Education
The educational programming for students grades K-12 will consist of curriculum development, professional development for teachers, assemblies, panel discussions, and lectures for students, loan kits for schools, and interactive CD packets.

Project Overview
Mexico's rich culture has been long recognized in art, archaeology, and many other fields. However, a very important, but largely unknown contribution to Mexico's history has been that of the Africans whose forced immigration as enslaved people to Mexico began in the 1500s.  Neither the presence nor accomplishments of Mexicans of African decent have been recognized by the mainstream in Mexico. It reflects how the Mexican populace is out of touch with its African population and its contribution to its culture and history.

Likewise in the United States, it is of great significance that African Americans and Mexicans are the two largest groups of color in the United States, and, in most cities, represent the two largest ethnic groups. Yet, there is very little dialogue between African Americans and Mexicans. It is widely held that the two groups speak to the white community more than they speak to each other. The educational panels display from The African Presence in Mexico: From Yanga to the Present, will provide a tremendous opportunity for these two groups to embrace a common cultural past. It also allows the rest of American society to better understand the complexity of race issues that face both the United States and Mexico today.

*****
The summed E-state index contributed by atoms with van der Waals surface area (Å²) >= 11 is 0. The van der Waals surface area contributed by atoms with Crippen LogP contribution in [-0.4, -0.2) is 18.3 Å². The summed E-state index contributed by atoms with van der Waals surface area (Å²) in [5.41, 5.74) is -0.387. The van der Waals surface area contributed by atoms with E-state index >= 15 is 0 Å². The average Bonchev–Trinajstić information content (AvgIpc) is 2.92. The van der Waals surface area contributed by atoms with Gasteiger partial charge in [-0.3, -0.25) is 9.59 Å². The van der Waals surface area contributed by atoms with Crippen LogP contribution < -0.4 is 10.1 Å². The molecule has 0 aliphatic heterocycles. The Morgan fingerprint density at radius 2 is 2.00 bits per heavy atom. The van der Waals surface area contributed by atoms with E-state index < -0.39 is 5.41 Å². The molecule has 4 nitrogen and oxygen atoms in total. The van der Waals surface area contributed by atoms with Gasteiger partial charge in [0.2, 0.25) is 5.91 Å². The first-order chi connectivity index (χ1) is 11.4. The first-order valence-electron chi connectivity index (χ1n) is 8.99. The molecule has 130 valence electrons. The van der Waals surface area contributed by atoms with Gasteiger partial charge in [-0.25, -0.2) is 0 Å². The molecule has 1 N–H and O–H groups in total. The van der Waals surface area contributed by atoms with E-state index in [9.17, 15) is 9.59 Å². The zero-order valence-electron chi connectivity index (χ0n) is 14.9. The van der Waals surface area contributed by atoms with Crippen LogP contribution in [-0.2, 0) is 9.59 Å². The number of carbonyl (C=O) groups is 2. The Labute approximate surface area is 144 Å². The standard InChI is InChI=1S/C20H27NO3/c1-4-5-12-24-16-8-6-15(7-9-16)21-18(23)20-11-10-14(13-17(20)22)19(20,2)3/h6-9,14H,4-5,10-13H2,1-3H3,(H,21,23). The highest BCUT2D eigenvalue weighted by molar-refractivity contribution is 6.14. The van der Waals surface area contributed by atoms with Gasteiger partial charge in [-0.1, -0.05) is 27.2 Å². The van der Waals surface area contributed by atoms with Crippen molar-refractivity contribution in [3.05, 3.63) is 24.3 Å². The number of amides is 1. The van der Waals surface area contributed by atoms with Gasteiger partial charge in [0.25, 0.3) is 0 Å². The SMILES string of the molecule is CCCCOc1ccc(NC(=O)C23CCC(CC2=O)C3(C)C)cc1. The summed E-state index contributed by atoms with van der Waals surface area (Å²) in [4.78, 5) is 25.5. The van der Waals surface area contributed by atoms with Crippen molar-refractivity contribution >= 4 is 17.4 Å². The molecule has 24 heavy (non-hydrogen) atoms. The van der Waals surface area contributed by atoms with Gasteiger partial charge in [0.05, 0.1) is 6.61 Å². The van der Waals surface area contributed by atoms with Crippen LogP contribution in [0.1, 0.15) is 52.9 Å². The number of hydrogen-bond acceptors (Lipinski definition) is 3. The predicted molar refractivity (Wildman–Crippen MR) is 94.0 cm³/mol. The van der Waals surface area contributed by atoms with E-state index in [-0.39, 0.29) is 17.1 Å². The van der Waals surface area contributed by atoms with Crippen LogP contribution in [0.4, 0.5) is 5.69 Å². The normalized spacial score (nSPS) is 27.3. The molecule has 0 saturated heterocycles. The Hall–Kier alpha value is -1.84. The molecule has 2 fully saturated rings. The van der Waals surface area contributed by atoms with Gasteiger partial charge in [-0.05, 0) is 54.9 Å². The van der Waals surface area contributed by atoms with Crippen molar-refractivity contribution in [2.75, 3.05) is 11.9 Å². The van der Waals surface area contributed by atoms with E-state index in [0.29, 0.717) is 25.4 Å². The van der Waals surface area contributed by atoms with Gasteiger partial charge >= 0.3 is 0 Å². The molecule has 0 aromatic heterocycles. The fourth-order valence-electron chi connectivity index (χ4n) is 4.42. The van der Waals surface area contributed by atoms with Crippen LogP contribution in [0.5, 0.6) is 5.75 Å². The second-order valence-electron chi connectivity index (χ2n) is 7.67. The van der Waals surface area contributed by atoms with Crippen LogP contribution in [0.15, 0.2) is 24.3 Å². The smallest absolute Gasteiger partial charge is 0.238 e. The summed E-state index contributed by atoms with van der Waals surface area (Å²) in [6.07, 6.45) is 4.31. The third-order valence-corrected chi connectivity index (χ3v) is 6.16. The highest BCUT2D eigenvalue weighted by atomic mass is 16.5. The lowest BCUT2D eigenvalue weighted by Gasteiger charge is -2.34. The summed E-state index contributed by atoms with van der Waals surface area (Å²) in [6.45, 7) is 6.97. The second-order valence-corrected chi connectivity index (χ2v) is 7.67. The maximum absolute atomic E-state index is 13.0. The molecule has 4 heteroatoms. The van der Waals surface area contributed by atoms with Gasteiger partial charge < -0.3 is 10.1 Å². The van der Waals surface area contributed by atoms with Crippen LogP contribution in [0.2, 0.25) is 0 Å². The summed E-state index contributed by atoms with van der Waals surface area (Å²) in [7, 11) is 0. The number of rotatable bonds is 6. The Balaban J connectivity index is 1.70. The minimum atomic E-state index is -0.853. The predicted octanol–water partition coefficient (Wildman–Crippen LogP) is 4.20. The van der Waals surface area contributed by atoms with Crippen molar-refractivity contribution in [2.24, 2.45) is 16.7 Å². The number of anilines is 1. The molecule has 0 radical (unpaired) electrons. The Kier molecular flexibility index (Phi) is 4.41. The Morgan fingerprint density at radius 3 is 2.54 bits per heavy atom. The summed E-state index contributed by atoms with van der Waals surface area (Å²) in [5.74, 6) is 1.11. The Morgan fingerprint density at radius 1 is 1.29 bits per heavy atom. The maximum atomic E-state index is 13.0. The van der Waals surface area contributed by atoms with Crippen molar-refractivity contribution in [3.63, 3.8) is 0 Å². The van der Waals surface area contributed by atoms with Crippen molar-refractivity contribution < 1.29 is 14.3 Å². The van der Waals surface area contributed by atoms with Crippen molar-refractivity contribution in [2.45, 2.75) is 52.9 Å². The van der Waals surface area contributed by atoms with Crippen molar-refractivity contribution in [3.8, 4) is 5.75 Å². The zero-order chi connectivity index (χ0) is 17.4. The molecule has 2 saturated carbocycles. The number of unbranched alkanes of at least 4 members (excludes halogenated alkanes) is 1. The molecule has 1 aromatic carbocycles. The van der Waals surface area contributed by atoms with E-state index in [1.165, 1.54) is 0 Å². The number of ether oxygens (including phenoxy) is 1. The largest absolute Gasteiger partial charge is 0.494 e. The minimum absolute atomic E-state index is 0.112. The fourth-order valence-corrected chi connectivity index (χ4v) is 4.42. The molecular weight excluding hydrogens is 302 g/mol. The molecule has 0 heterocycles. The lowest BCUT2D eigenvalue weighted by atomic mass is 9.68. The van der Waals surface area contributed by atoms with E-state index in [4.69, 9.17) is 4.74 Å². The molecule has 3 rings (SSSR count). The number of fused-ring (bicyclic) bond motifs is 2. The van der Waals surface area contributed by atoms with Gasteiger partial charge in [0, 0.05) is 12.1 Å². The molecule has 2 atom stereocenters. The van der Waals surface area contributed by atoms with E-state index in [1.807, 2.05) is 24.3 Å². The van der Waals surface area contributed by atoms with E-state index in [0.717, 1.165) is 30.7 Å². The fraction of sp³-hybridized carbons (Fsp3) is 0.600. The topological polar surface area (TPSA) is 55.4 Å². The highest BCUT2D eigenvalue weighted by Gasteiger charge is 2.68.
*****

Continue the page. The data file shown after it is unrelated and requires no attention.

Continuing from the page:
It is our hope that the educational panels display and related programming will contribute to collaborations with African American and other culturally-grounded organizations. Ashé Cultural Arts Center will be an ideal "convener" for this discussion at this turning point in American history. The untold story of African contributions to Mexican culture in Mexico and in the United States will be the foundation of the discussion.